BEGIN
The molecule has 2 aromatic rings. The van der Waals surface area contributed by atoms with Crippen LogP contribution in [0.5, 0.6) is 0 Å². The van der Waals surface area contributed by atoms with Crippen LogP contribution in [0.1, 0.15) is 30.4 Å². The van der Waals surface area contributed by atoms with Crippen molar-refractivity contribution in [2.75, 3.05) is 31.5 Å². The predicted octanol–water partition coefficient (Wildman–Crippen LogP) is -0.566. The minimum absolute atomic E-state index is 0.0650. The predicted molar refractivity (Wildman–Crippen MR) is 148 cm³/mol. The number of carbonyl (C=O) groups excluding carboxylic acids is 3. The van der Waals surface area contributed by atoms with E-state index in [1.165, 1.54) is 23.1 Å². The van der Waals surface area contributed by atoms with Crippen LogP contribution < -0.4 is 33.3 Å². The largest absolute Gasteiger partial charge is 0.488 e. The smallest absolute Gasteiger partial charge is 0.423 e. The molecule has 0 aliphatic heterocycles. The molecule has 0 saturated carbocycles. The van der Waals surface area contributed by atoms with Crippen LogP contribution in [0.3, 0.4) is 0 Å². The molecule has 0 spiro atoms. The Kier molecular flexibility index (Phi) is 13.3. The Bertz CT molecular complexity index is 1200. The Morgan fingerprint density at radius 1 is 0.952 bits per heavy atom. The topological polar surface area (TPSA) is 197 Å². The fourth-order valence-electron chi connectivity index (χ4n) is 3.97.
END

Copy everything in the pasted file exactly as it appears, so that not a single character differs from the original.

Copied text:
The molecule has 2 aromatic rings. The van der Waals surface area contributed by atoms with Crippen LogP contribution in [0.5, 0.6) is 0 Å². The van der Waals surface area contributed by atoms with Crippen LogP contribution in [0.1, 0.15) is 30.4 Å². The van der Waals surface area contributed by atoms with Crippen molar-refractivity contribution in [2.75, 3.05) is 31.5 Å². The predicted octanol–water partition coefficient (Wildman–Crippen LogP) is -0.566. The minimum absolute atomic E-state index is 0.0650. The predicted molar refractivity (Wildman–Crippen MR) is 148 cm³/mol. The number of carbonyl (C=O) groups excluding carboxylic acids is 3. The van der Waals surface area contributed by atoms with E-state index in [1.165, 1.54) is 23.1 Å². The van der Waals surface area contributed by atoms with Crippen LogP contribution < -0.4 is 33.3 Å². The largest absolute Gasteiger partial charge is 0.488 e. The smallest absolute Gasteiger partial charge is 0.423 e. The molecule has 0 aliphatic heterocycles. The molecule has 0 saturated carbocycles. The van der Waals surface area contributed by atoms with Crippen LogP contribution in [0.3, 0.4) is 0 Å². The molecule has 0 spiro atoms. The Kier molecular flexibility index (Phi) is 13.3. The Bertz CT molecular complexity index is 1200. The Morgan fingerprint density at radius 1 is 0.952 bits per heavy atom. The topological polar surface area (TPSA) is 197 Å². The fourth-order valence-electron chi connectivity index (χ4n) is 3.97.